5. A reference application was filed u/s 25(1) of the Act by the Commer. of Expenditure Tax, Rajasthan, Jaipur. It came up for disposal before the Tribunal on April 25, 1969. The Tribunal held that in its opinion a question of law had arisen out of its order. It, therefore, drew up a statement of the case and referred the following question of law to this Court :
'Whether on the facts and in the circumstances of the case, the Appl. Tribunal erred in law in upholding the order dated 13-9-1966 of the AAC cancelling the assessment made u/s 15(5) of the Expenditure Tax Act, 1957 ?'
Ld. counsel appearing on behalf of the assessee as well as the Department agree that the question, as drafted by the Tribunal, correctly represents the controversy between them.
6. The answer to the question depends upon true interpretation of the language of sub-s. (1) of s. 19 of the Act. The language of s. 19 of the Act and s. 25A of the Indian IT Act, 1922 is identical in essential parts. It will be advisable to reproduce below both the sections in juxtaposition :
Sec. 19(1) of the Expenditure Tax Act, 1957
Sec. 25A(1) of the Indian IT Act, 1922
'19(1). Where at the time of making an assessment, it is brought to the notice of the Expenditure-tax Officer that partition has taken place among the members of a Hindu undivided family, and the Expenditure-tax Officer, after inquiry, is satisfied that the joint family property has been partitioned as a whole among the various members or groups of members in definite portions he shall record an order to that effect, and make assessments on the expenditure of of the undivided family as such of the undivided family as such including the year relevant to the previous year in which the partition has taken place, and each member or group of members shall be liable jointly and severally for the tax assessed on the expenditure of the joint family as such.'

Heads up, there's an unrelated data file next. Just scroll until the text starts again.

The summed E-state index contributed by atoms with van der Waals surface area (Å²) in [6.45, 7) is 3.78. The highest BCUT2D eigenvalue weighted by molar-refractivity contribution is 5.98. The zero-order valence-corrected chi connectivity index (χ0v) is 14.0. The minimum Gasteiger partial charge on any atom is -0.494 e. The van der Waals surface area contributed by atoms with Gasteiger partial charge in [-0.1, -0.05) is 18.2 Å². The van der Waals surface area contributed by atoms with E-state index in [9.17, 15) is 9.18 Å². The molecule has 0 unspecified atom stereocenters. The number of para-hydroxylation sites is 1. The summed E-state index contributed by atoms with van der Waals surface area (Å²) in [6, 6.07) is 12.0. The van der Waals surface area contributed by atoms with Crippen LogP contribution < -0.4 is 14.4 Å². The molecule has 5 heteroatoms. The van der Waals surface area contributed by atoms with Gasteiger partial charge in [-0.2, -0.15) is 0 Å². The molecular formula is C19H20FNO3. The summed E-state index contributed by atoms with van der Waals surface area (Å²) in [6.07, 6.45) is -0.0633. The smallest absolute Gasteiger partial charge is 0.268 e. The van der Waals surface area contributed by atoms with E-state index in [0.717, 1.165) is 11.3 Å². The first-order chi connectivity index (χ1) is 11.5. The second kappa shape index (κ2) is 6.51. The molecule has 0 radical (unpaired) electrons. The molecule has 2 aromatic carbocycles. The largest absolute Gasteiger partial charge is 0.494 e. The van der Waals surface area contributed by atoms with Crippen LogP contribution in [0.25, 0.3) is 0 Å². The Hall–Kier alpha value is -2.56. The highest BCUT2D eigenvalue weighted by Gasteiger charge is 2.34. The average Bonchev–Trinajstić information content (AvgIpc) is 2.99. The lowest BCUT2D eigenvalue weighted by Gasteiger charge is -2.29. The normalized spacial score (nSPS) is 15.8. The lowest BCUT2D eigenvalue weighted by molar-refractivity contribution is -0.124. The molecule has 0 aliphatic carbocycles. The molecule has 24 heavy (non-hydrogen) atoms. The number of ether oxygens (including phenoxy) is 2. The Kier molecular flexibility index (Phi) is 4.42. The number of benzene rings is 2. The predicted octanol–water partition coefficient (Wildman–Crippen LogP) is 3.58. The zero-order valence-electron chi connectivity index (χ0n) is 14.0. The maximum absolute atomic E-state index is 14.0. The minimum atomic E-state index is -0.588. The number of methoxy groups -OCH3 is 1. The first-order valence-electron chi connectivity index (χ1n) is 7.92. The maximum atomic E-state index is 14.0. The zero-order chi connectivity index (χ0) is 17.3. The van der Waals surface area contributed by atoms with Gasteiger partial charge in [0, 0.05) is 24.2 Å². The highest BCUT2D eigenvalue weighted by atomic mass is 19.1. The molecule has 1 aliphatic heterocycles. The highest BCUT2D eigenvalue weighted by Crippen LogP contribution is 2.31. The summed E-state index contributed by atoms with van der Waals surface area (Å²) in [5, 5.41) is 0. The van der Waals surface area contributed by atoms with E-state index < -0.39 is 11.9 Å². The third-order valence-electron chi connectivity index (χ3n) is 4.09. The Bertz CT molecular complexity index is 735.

'25A(1). Where at the time of making an assessment under s. 23 it is claimed by or on behalf of any member of a Hindu family hither to assessed as undivided that a partition has taken place among the members of such family, the Income-tax Officer shall make such inquiry thereinto as he may think fit, and, if he is satisfied that the joint family property has been partitioned among the various members or groups of members in definite portions he shall record an order to to that effect :